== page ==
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S is for Strychnine.....

Most commonly derived from the seeds of the Strychnos tree in India and Southeast Asia, strychnine is a highly toxic alkaloid used as a pesticide for small vertebrates like birds and rodents.


Poisoning can occur by inhalation, swallowing or absorption through the eyes or mouth. It produces some of the most dramatic and painful symptoms of any known poison-- making it a favorite for movies and murder mysteries.

There is no cure for strychnine poisoning, but if a patient can survive the first 24 hours, then recovery is very probable.

Two of the more famous, "possible" strychnine poisonings were Alexander the Great, whose wine was believed to be contaminated... and Robert Johnson, the famous blues artist who purportedly sold his soul to the devil to play his guitar like no living man ever had. Because of the violent almost inhuman convulsions that victims can endure, the circumstances of Johnson's death probably lent itself to the crossroad's legend, but it's more likely that he consumed a bottle of poisoned whiskey...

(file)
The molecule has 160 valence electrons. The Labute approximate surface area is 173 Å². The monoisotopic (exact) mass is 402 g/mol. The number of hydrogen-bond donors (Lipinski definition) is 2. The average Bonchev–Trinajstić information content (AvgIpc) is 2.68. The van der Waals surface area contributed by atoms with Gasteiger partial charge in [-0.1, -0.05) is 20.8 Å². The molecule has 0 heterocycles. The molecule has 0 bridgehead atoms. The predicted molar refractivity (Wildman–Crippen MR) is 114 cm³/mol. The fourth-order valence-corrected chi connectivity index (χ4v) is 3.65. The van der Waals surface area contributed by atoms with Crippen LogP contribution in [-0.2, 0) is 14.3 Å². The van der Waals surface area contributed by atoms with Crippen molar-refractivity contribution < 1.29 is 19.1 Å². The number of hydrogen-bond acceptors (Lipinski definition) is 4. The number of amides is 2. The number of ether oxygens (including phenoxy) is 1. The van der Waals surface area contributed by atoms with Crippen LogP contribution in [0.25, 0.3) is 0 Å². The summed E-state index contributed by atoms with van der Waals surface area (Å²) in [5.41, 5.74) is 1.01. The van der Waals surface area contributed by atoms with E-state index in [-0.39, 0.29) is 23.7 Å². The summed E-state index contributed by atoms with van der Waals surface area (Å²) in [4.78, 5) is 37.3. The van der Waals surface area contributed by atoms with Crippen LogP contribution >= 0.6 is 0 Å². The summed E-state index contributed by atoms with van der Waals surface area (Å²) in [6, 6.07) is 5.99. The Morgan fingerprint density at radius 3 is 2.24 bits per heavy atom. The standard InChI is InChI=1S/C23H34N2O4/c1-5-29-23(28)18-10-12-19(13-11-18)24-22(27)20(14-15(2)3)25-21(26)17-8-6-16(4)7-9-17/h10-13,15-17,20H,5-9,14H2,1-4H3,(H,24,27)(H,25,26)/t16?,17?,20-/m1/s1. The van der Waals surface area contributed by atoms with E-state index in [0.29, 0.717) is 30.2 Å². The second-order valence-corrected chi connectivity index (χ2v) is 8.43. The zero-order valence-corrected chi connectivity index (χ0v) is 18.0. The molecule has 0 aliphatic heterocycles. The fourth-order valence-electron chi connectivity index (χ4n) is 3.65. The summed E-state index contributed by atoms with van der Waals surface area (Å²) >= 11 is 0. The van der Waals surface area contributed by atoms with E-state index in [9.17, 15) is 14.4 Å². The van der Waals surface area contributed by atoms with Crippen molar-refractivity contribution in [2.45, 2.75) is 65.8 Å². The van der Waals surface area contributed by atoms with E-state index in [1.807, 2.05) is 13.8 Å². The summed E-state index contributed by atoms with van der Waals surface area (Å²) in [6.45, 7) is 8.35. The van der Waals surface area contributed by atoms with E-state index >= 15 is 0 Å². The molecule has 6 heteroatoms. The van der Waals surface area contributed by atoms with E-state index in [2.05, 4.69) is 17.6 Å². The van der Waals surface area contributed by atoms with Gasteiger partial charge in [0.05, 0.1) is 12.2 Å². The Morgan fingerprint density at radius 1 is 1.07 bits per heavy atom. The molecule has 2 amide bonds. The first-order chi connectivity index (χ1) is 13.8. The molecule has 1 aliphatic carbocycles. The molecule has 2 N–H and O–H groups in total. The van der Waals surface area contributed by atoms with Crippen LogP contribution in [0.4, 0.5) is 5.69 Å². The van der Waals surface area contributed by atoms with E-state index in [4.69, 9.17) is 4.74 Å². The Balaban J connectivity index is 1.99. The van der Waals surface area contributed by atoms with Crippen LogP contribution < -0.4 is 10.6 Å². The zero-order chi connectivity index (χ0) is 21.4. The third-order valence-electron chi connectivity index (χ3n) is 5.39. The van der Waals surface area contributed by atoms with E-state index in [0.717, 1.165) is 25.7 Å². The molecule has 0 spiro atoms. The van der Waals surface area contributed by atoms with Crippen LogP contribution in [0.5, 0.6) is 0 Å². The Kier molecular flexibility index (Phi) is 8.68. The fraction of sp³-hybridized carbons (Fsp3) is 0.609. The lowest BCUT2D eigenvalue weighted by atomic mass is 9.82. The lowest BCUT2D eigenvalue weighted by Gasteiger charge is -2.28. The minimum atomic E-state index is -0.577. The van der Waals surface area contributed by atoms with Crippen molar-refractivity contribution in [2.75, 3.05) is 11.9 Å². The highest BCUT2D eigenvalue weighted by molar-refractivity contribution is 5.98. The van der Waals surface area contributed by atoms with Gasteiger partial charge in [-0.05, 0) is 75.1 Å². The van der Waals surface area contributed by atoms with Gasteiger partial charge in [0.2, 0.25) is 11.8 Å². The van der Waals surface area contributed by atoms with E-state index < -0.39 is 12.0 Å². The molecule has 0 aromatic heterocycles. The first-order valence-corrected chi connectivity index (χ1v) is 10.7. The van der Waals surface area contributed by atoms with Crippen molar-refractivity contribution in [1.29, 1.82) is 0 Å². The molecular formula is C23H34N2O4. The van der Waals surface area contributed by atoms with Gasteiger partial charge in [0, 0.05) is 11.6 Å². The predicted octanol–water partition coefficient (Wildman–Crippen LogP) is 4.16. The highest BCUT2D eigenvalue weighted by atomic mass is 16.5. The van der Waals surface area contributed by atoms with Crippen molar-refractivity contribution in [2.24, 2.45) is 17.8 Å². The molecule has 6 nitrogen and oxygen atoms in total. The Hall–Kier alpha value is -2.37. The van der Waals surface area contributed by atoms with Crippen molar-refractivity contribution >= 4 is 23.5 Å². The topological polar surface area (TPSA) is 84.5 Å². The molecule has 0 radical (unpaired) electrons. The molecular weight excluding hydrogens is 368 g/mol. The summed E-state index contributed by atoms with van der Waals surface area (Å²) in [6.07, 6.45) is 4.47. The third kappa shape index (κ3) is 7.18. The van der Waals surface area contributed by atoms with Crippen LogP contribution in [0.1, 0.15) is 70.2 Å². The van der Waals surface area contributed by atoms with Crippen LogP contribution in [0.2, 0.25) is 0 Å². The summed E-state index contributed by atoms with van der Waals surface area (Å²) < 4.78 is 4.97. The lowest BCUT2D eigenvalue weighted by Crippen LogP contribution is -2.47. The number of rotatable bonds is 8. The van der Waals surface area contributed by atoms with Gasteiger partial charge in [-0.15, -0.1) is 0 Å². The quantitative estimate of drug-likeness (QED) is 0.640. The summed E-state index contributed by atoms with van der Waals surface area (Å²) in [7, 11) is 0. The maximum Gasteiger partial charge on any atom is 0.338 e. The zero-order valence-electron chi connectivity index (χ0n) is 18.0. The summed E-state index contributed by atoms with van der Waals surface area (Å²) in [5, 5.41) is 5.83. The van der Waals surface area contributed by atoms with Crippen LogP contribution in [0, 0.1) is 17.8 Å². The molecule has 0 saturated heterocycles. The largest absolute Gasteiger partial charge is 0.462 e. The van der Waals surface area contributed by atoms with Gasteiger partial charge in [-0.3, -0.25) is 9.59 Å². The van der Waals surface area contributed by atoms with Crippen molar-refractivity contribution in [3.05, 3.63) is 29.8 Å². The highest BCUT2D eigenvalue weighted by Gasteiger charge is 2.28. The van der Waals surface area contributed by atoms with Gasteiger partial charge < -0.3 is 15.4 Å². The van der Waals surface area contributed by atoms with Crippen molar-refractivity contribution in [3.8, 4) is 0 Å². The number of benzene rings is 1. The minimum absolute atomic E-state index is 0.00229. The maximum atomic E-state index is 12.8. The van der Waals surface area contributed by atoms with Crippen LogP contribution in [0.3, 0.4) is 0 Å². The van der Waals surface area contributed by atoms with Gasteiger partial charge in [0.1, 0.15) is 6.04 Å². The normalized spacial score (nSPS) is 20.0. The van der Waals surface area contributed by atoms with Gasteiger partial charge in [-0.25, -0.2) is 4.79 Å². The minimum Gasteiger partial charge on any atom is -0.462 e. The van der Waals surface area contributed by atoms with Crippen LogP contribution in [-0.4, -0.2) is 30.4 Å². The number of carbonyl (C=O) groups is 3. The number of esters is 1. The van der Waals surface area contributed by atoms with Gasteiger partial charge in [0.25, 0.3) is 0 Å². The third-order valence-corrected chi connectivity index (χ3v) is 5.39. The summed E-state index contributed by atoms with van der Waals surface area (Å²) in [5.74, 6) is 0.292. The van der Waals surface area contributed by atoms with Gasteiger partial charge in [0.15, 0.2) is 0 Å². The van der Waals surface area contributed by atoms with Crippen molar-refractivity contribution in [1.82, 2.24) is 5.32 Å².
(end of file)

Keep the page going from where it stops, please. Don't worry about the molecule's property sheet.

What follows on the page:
Song of the Strychnos

Some might say the devil's got ya,
as you twist and shake and cry.
Some might say the devil owns ya,
you drew his lot with the roll of the die.

You might wish for the devil to take ya,
as your body fights and writhes.
You might wish for the devil to save ya,
as your soul does slowly die. 

                                                                                          ---e.a.s. demers 

Comments

  1. Your poem fits the poison and description of the hapless victims. It's the blues gone bad.

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    Replies
    1. Thanks! "blues gone bad" is definitely the feel I was going for... :-)

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